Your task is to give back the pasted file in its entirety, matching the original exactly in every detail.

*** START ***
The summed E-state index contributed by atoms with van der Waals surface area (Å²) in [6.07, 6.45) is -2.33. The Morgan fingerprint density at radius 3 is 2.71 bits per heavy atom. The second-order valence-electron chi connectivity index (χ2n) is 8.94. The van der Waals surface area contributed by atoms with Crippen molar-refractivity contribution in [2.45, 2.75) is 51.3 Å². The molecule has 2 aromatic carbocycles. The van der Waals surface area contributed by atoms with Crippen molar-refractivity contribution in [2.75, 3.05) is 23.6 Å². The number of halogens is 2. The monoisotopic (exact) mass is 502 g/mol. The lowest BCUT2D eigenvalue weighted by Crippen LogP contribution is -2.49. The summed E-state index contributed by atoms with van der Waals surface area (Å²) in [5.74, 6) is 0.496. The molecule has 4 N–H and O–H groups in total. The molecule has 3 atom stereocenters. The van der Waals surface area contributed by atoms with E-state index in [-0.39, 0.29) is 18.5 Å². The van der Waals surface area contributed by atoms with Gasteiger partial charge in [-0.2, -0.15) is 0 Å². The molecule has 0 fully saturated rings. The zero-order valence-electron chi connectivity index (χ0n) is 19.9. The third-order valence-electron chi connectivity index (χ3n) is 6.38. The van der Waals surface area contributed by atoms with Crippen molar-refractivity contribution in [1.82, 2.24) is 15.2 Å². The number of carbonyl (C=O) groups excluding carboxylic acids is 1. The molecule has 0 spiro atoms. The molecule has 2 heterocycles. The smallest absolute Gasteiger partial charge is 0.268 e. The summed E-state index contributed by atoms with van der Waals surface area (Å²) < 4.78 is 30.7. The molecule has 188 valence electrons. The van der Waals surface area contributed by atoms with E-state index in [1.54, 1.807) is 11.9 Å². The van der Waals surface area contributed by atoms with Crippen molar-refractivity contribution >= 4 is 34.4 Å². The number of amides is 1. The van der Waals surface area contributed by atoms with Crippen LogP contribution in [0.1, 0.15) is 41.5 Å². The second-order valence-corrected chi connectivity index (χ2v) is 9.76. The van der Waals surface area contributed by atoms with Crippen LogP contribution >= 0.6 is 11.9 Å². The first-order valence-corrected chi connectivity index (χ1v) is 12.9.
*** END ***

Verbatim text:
The summed E-state index contributed by atoms with van der Waals surface area (Å²) in [6.07, 6.45) is -2.33. The Morgan fingerprint density at radius 3 is 2.71 bits per heavy atom. The second-order valence-electron chi connectivity index (χ2n) is 8.94. The van der Waals surface area contributed by atoms with Crippen molar-refractivity contribution in [2.45, 2.75) is 51.3 Å². The molecule has 2 aromatic carbocycles. The van der Waals surface area contributed by atoms with Crippen molar-refractivity contribution in [2.75, 3.05) is 23.6 Å². The number of halogens is 2. The monoisotopic (exact) mass is 502 g/mol. The lowest BCUT2D eigenvalue weighted by Crippen LogP contribution is -2.49. The summed E-state index contributed by atoms with van der Waals surface area (Å²) in [5.74, 6) is 0.496. The molecule has 4 N–H and O–H groups in total. The molecule has 3 atom stereocenters. The van der Waals surface area contributed by atoms with E-state index in [-0.39, 0.29) is 18.5 Å². The van der Waals surface area contributed by atoms with Gasteiger partial charge in [-0.2, -0.15) is 0 Å². The molecule has 0 fully saturated rings. The zero-order valence-electron chi connectivity index (χ0n) is 19.9. The third-order valence-electron chi connectivity index (χ3n) is 6.38. The van der Waals surface area contributed by atoms with Crippen molar-refractivity contribution in [1.82, 2.24) is 15.2 Å². The number of carbonyl (C=O) groups excluding carboxylic acids is 1. The molecule has 0 spiro atoms. The molecule has 2 heterocycles. The smallest absolute Gasteiger partial charge is 0.268 e. The summed E-state index contributed by atoms with van der Waals surface area (Å²) < 4.78 is 30.7. The molecule has 188 valence electrons. The van der Waals surface area contributed by atoms with E-state index in [1.54, 1.807) is 11.9 Å². The van der Waals surface area contributed by atoms with Crippen molar-refractivity contribution >= 4 is 34.4 Å². The number of amides is 1. The van der Waals surface area contributed by atoms with Crippen LogP contribution in [0.1, 0.15) is 41.5 Å². The second-order valence-corrected chi connectivity index (χ2v) is 9.76. The van der Waals surface area contributed by atoms with Crippen LogP contribution >= 0.6 is 11.9 Å². The first-order valence-corrected chi connectivity index (χ1v) is 12.9.